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To All the Targets I’ve Loved Before

As May becomes June, a reflection on Silly Seasons past

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Two of the many who have gotten away

May is almost over, which for football fans around the world signals a few key rites of spring – hand-wringing over Wenger’s future with Arsenal, speculation around which La Liga giant will be hit with a bold but ultimately meaningless transfer ban, praying that their club’s offseason plans include a stop in your corner of the world, and so on. For most, though, the most exciting part of the summer is the rampant speculation around transfer activity for your favorite club. I am, of course, talking about Silly Season, where every journalist with a FIFA Career Mode and access to publication will speculate wildly about which players will move and which clubs are buying based on less than solid sources, all while agents fan the flames to find the most money for themselves their clients, whether at current clubs or somewhere new.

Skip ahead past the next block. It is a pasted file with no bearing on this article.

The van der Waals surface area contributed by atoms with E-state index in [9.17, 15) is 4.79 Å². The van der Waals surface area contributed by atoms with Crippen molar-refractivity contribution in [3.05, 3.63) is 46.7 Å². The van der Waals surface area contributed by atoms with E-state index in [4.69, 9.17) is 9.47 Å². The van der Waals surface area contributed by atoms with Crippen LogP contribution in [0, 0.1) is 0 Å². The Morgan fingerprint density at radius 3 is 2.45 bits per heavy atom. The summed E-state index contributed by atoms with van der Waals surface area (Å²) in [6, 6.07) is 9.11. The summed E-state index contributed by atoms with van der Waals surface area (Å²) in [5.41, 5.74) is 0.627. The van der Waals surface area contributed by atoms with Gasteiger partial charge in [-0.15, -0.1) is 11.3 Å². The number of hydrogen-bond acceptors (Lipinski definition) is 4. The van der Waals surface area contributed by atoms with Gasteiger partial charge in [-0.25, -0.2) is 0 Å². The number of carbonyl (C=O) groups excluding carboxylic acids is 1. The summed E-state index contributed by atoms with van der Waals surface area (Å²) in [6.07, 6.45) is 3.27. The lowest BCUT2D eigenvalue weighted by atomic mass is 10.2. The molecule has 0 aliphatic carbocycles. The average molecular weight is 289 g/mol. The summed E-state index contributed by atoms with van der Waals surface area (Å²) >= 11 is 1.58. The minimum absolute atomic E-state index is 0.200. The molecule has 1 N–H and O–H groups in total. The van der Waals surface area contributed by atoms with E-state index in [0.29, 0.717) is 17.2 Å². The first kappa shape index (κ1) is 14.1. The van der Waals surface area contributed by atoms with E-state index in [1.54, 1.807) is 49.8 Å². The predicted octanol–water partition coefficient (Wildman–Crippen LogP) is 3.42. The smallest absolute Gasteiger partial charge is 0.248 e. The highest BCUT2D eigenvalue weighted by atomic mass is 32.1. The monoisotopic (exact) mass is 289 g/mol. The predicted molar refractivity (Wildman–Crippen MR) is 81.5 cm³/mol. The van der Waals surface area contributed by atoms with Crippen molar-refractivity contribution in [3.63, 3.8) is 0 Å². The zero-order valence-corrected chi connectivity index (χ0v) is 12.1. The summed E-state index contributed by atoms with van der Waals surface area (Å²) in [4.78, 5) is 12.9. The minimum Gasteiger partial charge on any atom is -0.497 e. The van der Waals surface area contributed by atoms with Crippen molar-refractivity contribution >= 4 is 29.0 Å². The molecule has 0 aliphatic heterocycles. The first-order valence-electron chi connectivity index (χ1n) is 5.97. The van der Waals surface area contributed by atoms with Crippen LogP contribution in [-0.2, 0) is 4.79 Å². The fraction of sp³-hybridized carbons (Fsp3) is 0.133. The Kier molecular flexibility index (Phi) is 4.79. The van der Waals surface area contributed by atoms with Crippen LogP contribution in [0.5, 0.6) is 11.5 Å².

Every fan for whom this isn’t their first rodeo, though, knows that a lion’s share of rumors will not pan out. In the last month, Coming Home Newcastle has reported on ten rumored soon-to-be Magpies and not reported on countless more, though there’s no doubt that at least 75% of these will not come to fruition. Most of these moves will come and go before the average fan is fully conscious of what is happening, but every so often, whether due to how close a deal seemed or how prolific the player would become, some rumors come about that eat away at a club and its supporters for years.

Newcastle United, of course, is not immune to this sort of despair. So, with apologies to Alexandre Lacazette (never realistic) and Zinedine Zidane (I was far too young to be impacted), below is a personal list of missed opportunities over the course of twenty years of fandom.